The magnification effect allowed the team to study very distant light sources beyond Abell 2744, revealing eight extremely faint galaxies that would otherwise have been invisible even to Webb.

The results exceeded expectations

The team found that these faint galaxies are huge producers of ionizing radiation at levels four times higher than previously thought. This means that most of the photons that reionized the Universe probably came from these dwarf galaxies.

“This discovery reveals the crucial role of ultra-faint galaxies in the evolution of the early Universe. They produce ionizing photons that convert neutral hydrogen into ionized plasma during cosmic reionization,” says team member Irina Chemerinskaya from the Paris Astrophysical Institute in France.

According to her, this emphasizes the importance of understanding low-mass galaxies in shaping the history of the Universe.

“Despite their tiny size, these low-mass galaxies are powerful producers of energetic radiation, and their number during this period is so significant that their collective impact could transform the entire state of the Universe,” adds team leader Hakim Atek from the Paris Astrophysical Institute, CNRS, Sorbonne University, France.

In-depth research

To arrive at this conclusion, the team first combined the Webb ultra-deep imaging data with auxiliary images of Abell 2744 from the Hubble Space Telescope to select extremely faint candidate galaxies in the reionization era. This was followed by spectroscopy using the Webb Near Infrared Spectrograph (NIRSpec).

A multi-shutter assembly of the instrument was used to obtain multi-object spectroscopy of these faint galaxies. This is the first time that scientists have reliably measured the density of these faint galaxies, and they have successfully confirmed that they are the most abundant population in the reionization era. It is also the first time that the ionizing power of these galaxies has been measured, allowing astronomers to determine that they produce enough energetic radiation to ionize the early Universe.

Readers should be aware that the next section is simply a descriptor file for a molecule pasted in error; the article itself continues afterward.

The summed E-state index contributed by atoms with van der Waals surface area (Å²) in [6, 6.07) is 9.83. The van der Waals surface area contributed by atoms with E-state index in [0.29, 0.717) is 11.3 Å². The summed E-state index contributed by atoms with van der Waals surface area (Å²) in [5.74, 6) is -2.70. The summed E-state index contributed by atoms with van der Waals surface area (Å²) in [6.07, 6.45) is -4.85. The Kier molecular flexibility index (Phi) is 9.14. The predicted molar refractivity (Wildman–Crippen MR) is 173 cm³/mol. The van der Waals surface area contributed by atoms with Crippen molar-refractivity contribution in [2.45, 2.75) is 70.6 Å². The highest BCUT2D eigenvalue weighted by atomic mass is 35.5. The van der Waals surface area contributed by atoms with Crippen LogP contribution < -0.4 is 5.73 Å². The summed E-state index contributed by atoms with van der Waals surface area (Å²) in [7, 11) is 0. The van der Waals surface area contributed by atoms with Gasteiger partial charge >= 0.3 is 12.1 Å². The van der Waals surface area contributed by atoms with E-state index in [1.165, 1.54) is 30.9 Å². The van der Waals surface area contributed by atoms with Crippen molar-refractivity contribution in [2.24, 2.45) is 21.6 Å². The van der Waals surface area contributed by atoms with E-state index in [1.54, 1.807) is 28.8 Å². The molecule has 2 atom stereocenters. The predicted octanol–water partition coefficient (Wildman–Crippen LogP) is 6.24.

“The incredible sensitivity of NIRSpec, combined with the gravitational enhancement provided by Abell 2744, has allowed us to identify and study in detail these galaxies from the first billion years of the Universe’s existence, despite being more than 100 times fainter than our own Milky Way,” Atek says.

Future research

In Webb’s upcoming observing program, called GLIMPSE, scientists will obtain the deepest observations of the sky ever recorded. Targeting another cluster of galaxies, called Abell S1063, scientists will detect even fainter galaxies in the reionization era to see if this population is representative of the large-scale distribution of galaxies.

Because these new results are based on observations obtained in a single field, the team notes that the ionization properties of faint galaxies may look different if they are in superdense regions. Therefore, additional observations in an independent field will provide additional information to help verify these findings.

The GLIMPSE observations will also help astronomers explore the period known as the Cosmic Dawn, when the Universe was only a few million years old, to develop our understanding of the emergence of the first galaxies.